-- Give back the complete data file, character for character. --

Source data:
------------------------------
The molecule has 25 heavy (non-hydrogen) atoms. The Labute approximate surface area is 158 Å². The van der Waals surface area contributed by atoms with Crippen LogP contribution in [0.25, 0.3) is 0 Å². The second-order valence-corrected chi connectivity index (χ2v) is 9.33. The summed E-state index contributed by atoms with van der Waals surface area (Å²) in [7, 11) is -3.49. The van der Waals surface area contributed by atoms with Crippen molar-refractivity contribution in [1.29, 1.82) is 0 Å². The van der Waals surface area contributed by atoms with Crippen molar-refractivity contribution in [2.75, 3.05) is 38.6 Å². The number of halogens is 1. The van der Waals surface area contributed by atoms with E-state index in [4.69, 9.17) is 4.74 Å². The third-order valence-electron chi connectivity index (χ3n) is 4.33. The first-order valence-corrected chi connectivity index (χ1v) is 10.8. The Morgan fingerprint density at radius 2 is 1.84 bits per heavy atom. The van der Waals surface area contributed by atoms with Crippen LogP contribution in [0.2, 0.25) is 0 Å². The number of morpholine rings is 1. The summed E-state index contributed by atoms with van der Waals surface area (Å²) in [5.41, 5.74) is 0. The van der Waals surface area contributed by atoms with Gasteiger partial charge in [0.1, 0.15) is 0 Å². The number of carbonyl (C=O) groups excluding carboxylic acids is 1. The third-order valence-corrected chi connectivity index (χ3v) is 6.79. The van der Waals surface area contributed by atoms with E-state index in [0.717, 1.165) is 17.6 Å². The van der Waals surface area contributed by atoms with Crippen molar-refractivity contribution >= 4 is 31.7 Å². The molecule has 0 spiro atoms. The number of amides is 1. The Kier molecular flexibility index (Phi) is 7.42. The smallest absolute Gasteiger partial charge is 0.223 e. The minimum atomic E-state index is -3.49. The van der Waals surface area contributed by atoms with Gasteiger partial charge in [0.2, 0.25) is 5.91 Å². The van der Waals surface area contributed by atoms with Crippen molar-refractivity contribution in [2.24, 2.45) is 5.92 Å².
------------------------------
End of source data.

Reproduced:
The molecule has 25 heavy (non-hydrogen) atoms. The Labute approximate surface area is 158 Å². The van der Waals surface area contributed by atoms with Crippen LogP contribution in [0.25, 0.3) is 0 Å². The second-order valence-corrected chi connectivity index (χ2v) is 9.33. The summed E-state index contributed by atoms with van der Waals surface area (Å²) in [7, 11) is -3.49. The van der Waals surface area contributed by atoms with Crippen molar-refractivity contribution in [1.29, 1.82) is 0 Å². The van der Waals surface area contributed by atoms with Crippen molar-refractivity contribution in [2.75, 3.05) is 38.6 Å². The number of halogens is 1. The van der Waals surface area contributed by atoms with E-state index in [4.69, 9.17) is 4.74 Å². The third-order valence-electron chi connectivity index (χ3n) is 4.33. The first-order valence-corrected chi connectivity index (χ1v) is 10.8. The Morgan fingerprint density at radius 2 is 1.84 bits per heavy atom. The van der Waals surface area contributed by atoms with Crippen LogP contribution in [0.2, 0.25) is 0 Å². The number of morpholine rings is 1. The summed E-state index contributed by atoms with van der Waals surface area (Å²) in [5.41, 5.74) is 0. The van der Waals surface area contributed by atoms with Gasteiger partial charge in [0.1, 0.15) is 0 Å². The number of carbonyl (C=O) groups excluding carboxylic acids is 1. The third-order valence-corrected chi connectivity index (χ3v) is 6.79. The van der Waals surface area contributed by atoms with E-state index in [0.717, 1.165) is 17.6 Å². The van der Waals surface area contributed by atoms with Crippen molar-refractivity contribution >= 4 is 31.7 Å². The molecule has 0 spiro atoms. The number of amides is 1. The Kier molecular flexibility index (Phi) is 7.42. The smallest absolute Gasteiger partial charge is 0.223 e. The minimum atomic E-state index is -3.49. The van der Waals surface area contributed by atoms with Gasteiger partial charge in [0.2, 0.25) is 5.91 Å². The van der Waals surface area contributed by atoms with Crippen molar-refractivity contribution in [2.24, 2.45) is 5.92 Å².